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Inside the Treasury’s increased pension for Uhuru ahead of retirement



The national treasury has allocated close to Sh1 billion in gratuity payments for President Uhuru Kenyatta and the 416 MPs when the current Jubilee administration’s term comes to an end in August 2022.

Budget estimates for the financial year 2021-22 tabled in Parliament show that gratuities to the retired presidents and MPs will be hiked by Sh844 million. President Kenyatta is set to pocket Sh72 million in gratuity payment as records indicate that the bill will increase to Sh79.2 million by June 30, 2025.

The Treasury has also dramatically increased allocation for the retired presidents’ pension from the current Sh34.4 million to Sh42.42 million starting July next year.

The increase translates to a monthly pension of Sh666,700, the amount that  former president Mwai Kibaki enjoys and will also be due to President Uhuru according to the Presidential Retirement Benefits Act, 2003.

Retired presidents are entitled to fuel, entertainment, a house allowances and a monthly pension set at 80% of his pensionable salary, which is equivalent to 60% of Sh1.44 million monthly pay to the sitting president.

They also enjoy four cars, medical cover, an office, two personal assistants, secretaries, messengers, drivers, bodyguards – all paid by struggling taxpayers.


The benefits for the deputy president and other designated state officers including the two speakers will increase by Sh150 million and raise the payout to Sh1.1 billion as the next financial year’s payout is poised to increase by Sh40 billion.

This will cater for the gratuity for retired Chief Justice David Maraga and other state officers who retired this year with monthly pensions for senior military officers also set to increase to Sh16 billion in 2022 from this year’s Sh10.7 billion.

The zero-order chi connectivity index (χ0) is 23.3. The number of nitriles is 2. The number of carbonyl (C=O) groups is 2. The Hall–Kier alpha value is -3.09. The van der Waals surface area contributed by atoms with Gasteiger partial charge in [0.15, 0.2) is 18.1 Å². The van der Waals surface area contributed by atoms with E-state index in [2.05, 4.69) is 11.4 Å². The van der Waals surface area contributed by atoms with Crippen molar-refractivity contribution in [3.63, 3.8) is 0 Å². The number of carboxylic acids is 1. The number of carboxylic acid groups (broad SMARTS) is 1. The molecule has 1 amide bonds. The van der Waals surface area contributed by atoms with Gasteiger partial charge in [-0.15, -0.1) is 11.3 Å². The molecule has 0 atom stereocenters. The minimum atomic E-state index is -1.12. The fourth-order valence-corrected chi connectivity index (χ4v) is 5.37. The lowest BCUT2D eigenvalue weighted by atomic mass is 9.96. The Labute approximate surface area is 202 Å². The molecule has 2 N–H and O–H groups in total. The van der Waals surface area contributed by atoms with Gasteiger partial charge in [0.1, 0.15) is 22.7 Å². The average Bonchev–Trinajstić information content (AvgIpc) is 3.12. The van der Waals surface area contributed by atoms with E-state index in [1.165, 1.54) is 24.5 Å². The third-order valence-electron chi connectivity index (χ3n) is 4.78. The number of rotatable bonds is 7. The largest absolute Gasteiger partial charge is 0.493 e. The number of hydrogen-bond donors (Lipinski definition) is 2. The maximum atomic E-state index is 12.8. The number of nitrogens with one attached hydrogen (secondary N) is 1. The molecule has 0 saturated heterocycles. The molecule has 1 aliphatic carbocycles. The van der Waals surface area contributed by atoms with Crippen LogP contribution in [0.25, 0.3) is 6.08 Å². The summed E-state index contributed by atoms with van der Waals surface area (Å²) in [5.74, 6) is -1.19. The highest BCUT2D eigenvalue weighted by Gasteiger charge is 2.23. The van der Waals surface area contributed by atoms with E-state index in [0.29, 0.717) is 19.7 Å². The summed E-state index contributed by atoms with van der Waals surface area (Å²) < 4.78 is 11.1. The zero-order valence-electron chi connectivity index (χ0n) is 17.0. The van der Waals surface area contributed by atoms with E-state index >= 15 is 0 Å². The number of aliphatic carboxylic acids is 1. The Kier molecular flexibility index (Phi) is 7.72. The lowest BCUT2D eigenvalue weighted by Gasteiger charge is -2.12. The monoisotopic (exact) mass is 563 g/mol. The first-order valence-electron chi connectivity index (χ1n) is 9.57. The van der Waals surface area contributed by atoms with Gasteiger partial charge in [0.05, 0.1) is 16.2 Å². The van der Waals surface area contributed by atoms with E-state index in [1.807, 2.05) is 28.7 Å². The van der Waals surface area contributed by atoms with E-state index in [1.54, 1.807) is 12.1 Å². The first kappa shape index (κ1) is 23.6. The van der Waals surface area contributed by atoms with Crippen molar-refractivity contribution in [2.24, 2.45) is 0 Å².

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The revised allocations will push the overall benefits to a retired president above the salaries and allowances offered to top chief executives of State agencies like KenGen, Kenya-Re and Kenya Power.

The allocation comes amid a heated debate on whether Uhuru’s term could be extended beyond August 2022 though the president has maintained that he will go home upon expiry of his term.

State and public officers have different types of pension schemes. MPs and public servants for instance have their own pension scheme, which is contributory. But taxpayers shoulder 100% pension paid to civil servants – teachers, the police, and military since their perks are not contributory.

The President and Deputy President are the only state officers exempt from contributory schemes by virtue of their offices but offices like Cabinet Secretaries, Principal Secretaries, and heads of directorates are on gratuity.



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